13 August 2008

Raphaël: the JavaScript vector graphics library

One of my colleagues, Dmitry Baranovskiy, has spent his 20% time working on a cross-browser JavaScript library for manipulating vector graphics called Raphaël. The first release was announced last week, and Dmitry has been so overwhelmed with the response that he has had to move the project’s web page onto its own domain.

Nothing helps sell his library better than a quick demo. So here’s a short snippet of JavaScript that will render the favicon of this site in a vector graphic form:

var group = Raphael("favicon-demo", 120, 100).group();
group.path({stroke: "#05a", "stroke-width": "8px", "stroke-linecap": "round"})
    .moveTo(20, 80)
    .relatively()
    .lineTo(0, -50)
    .addRoundedCorner(16, "ur")
    .addRoundedCorner(16, "rd")
    .lineTo(0, 50)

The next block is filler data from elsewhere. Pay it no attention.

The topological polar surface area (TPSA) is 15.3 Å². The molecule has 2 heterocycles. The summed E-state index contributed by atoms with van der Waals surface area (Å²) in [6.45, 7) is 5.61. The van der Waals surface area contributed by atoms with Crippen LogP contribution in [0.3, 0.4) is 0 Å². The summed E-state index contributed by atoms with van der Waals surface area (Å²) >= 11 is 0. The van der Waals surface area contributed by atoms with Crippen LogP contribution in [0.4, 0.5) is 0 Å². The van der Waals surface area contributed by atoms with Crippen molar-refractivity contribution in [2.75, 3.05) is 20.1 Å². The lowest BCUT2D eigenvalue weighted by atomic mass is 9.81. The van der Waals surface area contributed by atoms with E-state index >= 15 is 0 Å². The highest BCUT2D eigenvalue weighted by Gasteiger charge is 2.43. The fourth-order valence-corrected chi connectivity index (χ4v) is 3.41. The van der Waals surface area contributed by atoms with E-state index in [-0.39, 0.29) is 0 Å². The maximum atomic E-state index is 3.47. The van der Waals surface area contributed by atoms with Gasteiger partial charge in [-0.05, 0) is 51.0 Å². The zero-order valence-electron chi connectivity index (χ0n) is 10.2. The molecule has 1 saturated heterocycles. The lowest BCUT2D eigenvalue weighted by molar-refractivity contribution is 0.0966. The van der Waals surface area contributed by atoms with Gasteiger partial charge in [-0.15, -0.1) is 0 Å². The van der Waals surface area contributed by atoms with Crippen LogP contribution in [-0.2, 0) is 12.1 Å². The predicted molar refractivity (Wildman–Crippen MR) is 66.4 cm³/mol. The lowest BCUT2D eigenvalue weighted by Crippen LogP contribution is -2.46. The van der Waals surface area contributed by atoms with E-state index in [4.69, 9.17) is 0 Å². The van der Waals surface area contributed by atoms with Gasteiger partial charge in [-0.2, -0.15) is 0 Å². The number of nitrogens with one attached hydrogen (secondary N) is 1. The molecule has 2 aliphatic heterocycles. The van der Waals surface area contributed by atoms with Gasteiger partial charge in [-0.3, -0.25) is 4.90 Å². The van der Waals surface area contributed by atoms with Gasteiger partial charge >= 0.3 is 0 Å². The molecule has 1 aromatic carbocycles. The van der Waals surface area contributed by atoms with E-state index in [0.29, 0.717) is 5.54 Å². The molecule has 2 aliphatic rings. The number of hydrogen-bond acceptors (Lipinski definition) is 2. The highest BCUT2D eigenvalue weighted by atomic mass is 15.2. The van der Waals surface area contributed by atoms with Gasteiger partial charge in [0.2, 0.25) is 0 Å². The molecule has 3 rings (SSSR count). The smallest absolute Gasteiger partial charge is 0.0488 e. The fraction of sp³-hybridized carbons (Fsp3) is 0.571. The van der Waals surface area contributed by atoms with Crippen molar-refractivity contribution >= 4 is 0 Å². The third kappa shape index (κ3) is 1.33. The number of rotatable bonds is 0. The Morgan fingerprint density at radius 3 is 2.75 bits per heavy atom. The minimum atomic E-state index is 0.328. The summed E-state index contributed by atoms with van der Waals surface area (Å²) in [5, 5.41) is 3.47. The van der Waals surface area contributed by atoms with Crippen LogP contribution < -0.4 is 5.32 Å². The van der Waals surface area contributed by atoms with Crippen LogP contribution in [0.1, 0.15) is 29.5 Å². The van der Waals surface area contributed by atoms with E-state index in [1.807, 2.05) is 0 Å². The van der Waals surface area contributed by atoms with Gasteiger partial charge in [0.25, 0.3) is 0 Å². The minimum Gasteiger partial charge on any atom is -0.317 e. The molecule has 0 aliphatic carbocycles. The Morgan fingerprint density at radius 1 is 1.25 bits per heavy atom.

.moveTo(0, -50)
    .addRoundedCorner(16, "ur");
group.path({stroke: "#8af", "stroke-width": "8px", "stroke-linecap": "round"})
    .moveTo(82, 80)
    .relatively()
    .lineTo(0, -50)
    .addRoundedCorner(16, "ur");

And here is the generated vector image. It isn’t a screenshot or raster image — it is rendered with SVG in Firefox, Safari and Opera, and with VML in Internet Explorer:

Of course, because this appears as just an image on the page, for this example you could use many other technologies to achieve the same result. Where Dmitry’s library really proves to be useful, however, is with dynamic vector graphics on the web.

The objects generated by Raphaël are full DOM objects that can be manipulated like other elements on the page. The library provides methods to translate, scale and rotate any component of your graphic, as well as apply arbitrary matrix manipulations.

I created a demo page which shows how to do simple animations with Raphaël:

Animation screenshot
Click to see Raphaël animation demo

The demonstration animated the elements on the page when you click on them, randomly picking one of three different animations.

If you’re interested in hearing more about how to use this, and how Dmitry implemented it, he is presenting at Web Directions South in September on this topic.

This library makes many interesting things possible. I’m looking forward to experimenting some more with it, and hopefully we can use for some fancy web UI improvements at work.